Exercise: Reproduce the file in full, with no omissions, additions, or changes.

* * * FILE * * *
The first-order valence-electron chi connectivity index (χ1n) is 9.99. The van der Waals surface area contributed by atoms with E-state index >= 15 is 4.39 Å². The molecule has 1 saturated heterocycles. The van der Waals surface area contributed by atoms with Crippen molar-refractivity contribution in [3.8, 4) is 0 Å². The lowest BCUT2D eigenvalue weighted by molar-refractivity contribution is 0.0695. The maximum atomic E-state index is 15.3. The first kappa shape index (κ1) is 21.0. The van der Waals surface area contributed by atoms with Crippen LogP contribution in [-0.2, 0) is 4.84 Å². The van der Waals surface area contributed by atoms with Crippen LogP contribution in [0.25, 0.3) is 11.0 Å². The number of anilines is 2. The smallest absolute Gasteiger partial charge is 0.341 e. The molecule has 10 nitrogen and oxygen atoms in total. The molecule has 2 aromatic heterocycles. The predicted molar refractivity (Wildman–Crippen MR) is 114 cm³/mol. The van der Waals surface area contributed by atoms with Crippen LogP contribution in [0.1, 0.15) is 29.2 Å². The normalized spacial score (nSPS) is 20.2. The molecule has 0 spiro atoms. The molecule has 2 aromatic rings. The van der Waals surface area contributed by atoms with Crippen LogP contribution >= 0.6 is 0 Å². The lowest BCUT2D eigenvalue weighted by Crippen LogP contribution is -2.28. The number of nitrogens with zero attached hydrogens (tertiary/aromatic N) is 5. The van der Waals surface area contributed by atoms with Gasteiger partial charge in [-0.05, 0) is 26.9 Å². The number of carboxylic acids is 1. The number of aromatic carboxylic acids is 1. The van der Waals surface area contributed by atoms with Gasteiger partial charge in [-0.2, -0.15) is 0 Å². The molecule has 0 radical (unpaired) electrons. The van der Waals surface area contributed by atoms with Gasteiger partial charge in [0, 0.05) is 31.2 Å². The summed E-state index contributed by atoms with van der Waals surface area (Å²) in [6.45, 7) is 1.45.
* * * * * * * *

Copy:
The first-order valence-electron chi connectivity index (χ1n) is 9.99. The van der Waals surface area contributed by atoms with E-state index >= 15 is 4.39 Å². The molecule has 1 saturated heterocycles. The van der Waals surface area contributed by atoms with Crippen molar-refractivity contribution in [3.8, 4) is 0 Å². The lowest BCUT2D eigenvalue weighted by molar-refractivity contribution is 0.0695. The maximum atomic E-state index is 15.3. The first kappa shape index (κ1) is 21.0. The van der Waals surface area contributed by atoms with Crippen LogP contribution in [-0.2, 0) is 4.84 Å². The van der Waals surface area contributed by atoms with Crippen LogP contribution in [0.25, 0.3) is 11.0 Å². The number of anilines is 2. The smallest absolute Gasteiger partial charge is 0.341 e. The molecule has 10 nitrogen and oxygen atoms in total. The molecule has 2 aromatic heterocycles. The predicted molar refractivity (Wildman–Crippen MR) is 114 cm³/mol. The van der Waals surface area contributed by atoms with Crippen LogP contribution in [0.1, 0.15) is 29.2 Å². The normalized spacial score (nSPS) is 20.2. The molecule has 0 spiro atoms. The molecule has 2 aromatic rings. The van der Waals surface area contributed by atoms with Crippen LogP contribution >= 0.6 is 0 Å². The lowest BCUT2D eigenvalue weighted by Crippen LogP contribution is -2.28. The number of nitrogens with zero attached hydrogens (tertiary/aromatic N) is 5. The van der Waals surface area contributed by atoms with Gasteiger partial charge in [-0.05, 0) is 26.9 Å². The number of carboxylic acids is 1. The number of aromatic carboxylic acids is 1. The van der Waals surface area contributed by atoms with Gasteiger partial charge in [-0.2, -0.15) is 0 Å². The molecule has 0 radical (unpaired) electrons. The van der Waals surface area contributed by atoms with Gasteiger partial charge in [0, 0.05) is 31.2 Å². The summed E-state index contributed by atoms with van der Waals surface area (Å²) in [6.45, 7) is 1.45.